“There are a lot of teachers in my family. So I did it.” Todd completed his education degree and then taught 5th grade in Buhler for one year before taking the position in Andover.
Growing up in the Church of the Brethren and being part of BVS were significant to Todd’s outlook as a teacher and interest in global citizenship, he says. So was his education.
“During my time at Bethel, I began to embrace the idea that what we did mattered beyond a specific vocation. Through convocations, international friends and conversations inside and outside of class with professors, my worldview was being shaped by the values that Bethel espoused—service, peace, compassion and a solidarity with all people of the world.”
“Being exposed to new and different ideas during college helped me see that the world is bigger than just what you’ve experienced in your hometown.”
“While I didn’t get my education degree from Bethel, I value the liberal arts education and my communication arts degree. I feel that they help me in my effort to become a better teacher.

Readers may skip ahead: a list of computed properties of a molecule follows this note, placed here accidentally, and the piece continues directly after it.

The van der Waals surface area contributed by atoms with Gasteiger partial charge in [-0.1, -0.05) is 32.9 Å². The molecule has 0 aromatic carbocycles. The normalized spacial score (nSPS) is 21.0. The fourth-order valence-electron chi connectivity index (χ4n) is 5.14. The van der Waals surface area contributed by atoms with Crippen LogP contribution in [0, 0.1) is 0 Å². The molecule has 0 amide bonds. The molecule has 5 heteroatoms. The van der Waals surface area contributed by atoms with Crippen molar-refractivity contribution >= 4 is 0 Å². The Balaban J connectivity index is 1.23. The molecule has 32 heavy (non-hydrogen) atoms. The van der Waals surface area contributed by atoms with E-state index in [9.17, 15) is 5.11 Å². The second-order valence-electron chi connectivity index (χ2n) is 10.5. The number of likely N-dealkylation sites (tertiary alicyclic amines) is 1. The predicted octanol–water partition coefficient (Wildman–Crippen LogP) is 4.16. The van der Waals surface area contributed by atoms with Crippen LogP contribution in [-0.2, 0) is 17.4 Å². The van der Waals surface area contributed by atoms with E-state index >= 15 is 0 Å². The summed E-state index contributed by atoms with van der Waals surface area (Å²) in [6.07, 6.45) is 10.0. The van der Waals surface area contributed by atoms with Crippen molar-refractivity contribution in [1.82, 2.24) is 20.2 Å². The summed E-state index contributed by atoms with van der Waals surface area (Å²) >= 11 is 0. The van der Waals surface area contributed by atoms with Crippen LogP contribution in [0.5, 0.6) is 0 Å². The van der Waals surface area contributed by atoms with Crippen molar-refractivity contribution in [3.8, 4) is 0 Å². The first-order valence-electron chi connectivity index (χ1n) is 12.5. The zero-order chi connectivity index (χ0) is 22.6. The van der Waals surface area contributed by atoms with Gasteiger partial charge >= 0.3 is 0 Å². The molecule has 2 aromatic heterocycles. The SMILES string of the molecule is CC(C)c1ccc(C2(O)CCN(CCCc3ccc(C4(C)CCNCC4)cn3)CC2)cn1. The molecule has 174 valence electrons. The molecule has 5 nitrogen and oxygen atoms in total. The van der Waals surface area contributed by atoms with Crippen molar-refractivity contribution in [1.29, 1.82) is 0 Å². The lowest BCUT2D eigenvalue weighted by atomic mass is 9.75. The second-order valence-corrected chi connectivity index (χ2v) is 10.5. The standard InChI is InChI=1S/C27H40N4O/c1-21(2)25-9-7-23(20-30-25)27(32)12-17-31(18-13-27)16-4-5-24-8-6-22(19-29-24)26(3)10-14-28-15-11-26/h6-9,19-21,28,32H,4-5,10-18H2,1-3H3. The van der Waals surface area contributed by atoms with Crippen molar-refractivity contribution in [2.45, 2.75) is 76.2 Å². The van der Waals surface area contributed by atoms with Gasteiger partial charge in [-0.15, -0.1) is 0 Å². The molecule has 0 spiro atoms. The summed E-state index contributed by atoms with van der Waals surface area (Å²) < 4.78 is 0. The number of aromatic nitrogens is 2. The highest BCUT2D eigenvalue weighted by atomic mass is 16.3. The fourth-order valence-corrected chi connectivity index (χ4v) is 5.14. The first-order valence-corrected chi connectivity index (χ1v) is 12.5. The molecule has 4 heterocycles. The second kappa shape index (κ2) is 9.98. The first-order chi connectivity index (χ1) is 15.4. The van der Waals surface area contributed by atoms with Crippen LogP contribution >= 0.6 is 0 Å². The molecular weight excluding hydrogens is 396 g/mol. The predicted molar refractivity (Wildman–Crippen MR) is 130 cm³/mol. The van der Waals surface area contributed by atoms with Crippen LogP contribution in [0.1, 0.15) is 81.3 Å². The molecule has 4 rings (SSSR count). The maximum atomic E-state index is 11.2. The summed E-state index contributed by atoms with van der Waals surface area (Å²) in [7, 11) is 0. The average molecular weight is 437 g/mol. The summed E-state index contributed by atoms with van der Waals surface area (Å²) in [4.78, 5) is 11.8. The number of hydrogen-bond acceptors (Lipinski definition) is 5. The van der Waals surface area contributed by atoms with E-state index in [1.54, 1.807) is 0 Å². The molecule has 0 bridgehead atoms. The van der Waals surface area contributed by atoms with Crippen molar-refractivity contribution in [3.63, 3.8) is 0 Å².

“Teaching is so multifaceted. I can see the benefits of my communication classes with Christine Crouse-Dick or talking philosophy with Paul Lewis to the way I teach, and my approach to students and their learning.”
In his second year teaching at Wheatland, Todd began to learn about the advantages of using Skype® in his classroom. “We were studying space, so I did some of the NASA Skypes® [with astronauts]. I got the idea that if you can’t go to these places for a field trip, because of the expense and the logistics, what about connecting virtually?
“Dyane has lots of connections worldwide, so she had the idea of starting the Skype® Master Teacher group. She proposed this to Skype®. They took it from there and she consulted with them.
“The group has a Skype® chat where we share ideas— throwing different things out there, getting feedback from each other. Even though most people haven’t met face to face, we’re still a pretty tight group, able to network and share resources.”